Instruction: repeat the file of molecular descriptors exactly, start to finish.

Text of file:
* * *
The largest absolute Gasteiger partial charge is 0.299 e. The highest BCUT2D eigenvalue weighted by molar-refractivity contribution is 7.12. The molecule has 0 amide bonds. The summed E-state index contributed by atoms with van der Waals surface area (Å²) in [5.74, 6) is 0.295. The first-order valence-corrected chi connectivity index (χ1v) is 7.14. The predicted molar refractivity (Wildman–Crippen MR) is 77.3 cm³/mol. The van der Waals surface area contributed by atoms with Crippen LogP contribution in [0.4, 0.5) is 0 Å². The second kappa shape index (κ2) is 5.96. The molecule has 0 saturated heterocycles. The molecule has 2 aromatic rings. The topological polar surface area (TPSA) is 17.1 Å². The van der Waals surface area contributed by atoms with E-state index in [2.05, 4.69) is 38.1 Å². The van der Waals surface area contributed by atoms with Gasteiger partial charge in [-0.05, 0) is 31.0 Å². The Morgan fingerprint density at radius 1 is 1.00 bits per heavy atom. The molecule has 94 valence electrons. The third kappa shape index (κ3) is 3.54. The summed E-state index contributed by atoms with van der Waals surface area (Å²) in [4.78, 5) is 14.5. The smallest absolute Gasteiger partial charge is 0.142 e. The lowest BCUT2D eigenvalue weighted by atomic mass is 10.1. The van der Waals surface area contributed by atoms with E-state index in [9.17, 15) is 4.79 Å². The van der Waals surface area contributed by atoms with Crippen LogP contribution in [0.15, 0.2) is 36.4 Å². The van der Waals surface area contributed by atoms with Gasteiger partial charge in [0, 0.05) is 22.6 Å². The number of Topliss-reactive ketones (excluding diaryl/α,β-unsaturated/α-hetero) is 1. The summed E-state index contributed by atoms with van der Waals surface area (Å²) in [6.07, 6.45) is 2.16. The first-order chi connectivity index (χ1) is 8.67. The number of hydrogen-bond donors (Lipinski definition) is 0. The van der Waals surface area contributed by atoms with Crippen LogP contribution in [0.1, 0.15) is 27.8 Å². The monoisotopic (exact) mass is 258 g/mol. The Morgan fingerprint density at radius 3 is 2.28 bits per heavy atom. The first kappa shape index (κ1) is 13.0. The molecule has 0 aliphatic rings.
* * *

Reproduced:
The largest absolute Gasteiger partial charge is 0.299 e. The highest BCUT2D eigenvalue weighted by molar-refractivity contribution is 7.12. The molecule has 0 amide bonds. The summed E-state index contributed by atoms with van der Waals surface area (Å²) in [5.74, 6) is 0.295. The first-order valence-corrected chi connectivity index (χ1v) is 7.14. The predicted molar refractivity (Wildman–Crippen MR) is 77.3 cm³/mol. The van der Waals surface area contributed by atoms with Crippen LogP contribution in [0.4, 0.5) is 0 Å². The second kappa shape index (κ2) is 5.96. The molecule has 0 saturated heterocycles. The molecule has 2 aromatic rings. The topological polar surface area (TPSA) is 17.1 Å². The van der Waals surface area contributed by atoms with E-state index in [2.05, 4.69) is 38.1 Å². The van der Waals surface area contributed by atoms with Gasteiger partial charge in [-0.05, 0) is 31.0 Å². The Morgan fingerprint density at radius 1 is 1.00 bits per heavy atom. The molecule has 94 valence electrons. The third kappa shape index (κ3) is 3.54. The summed E-state index contributed by atoms with van der Waals surface area (Å²) in [4.78, 5) is 14.5. The smallest absolute Gasteiger partial charge is 0.142 e. The lowest BCUT2D eigenvalue weighted by atomic mass is 10.1. The van der Waals surface area contributed by atoms with E-state index in [9.17, 15) is 4.79 Å². The van der Waals surface area contributed by atoms with Crippen LogP contribution in [0.15, 0.2) is 36.4 Å². The van der Waals surface area contributed by atoms with Gasteiger partial charge in [0, 0.05) is 22.6 Å². The number of Topliss-reactive ketones (excluding diaryl/α,β-unsaturated/α-hetero) is 1. The summed E-state index contributed by atoms with van der Waals surface area (Å²) in [6.07, 6.45) is 2.16. The first-order chi connectivity index (χ1) is 8.67. The number of hydrogen-bond donors (Lipinski definition) is 0. The van der Waals surface area contributed by atoms with Crippen LogP contribution in [0.1, 0.15) is 27.8 Å². The monoisotopic (exact) mass is 258 g/mol. The Morgan fingerprint density at radius 3 is 2.28 bits per heavy atom. The first kappa shape index (κ1) is 13.0. The molecule has 0 aliphatic rings.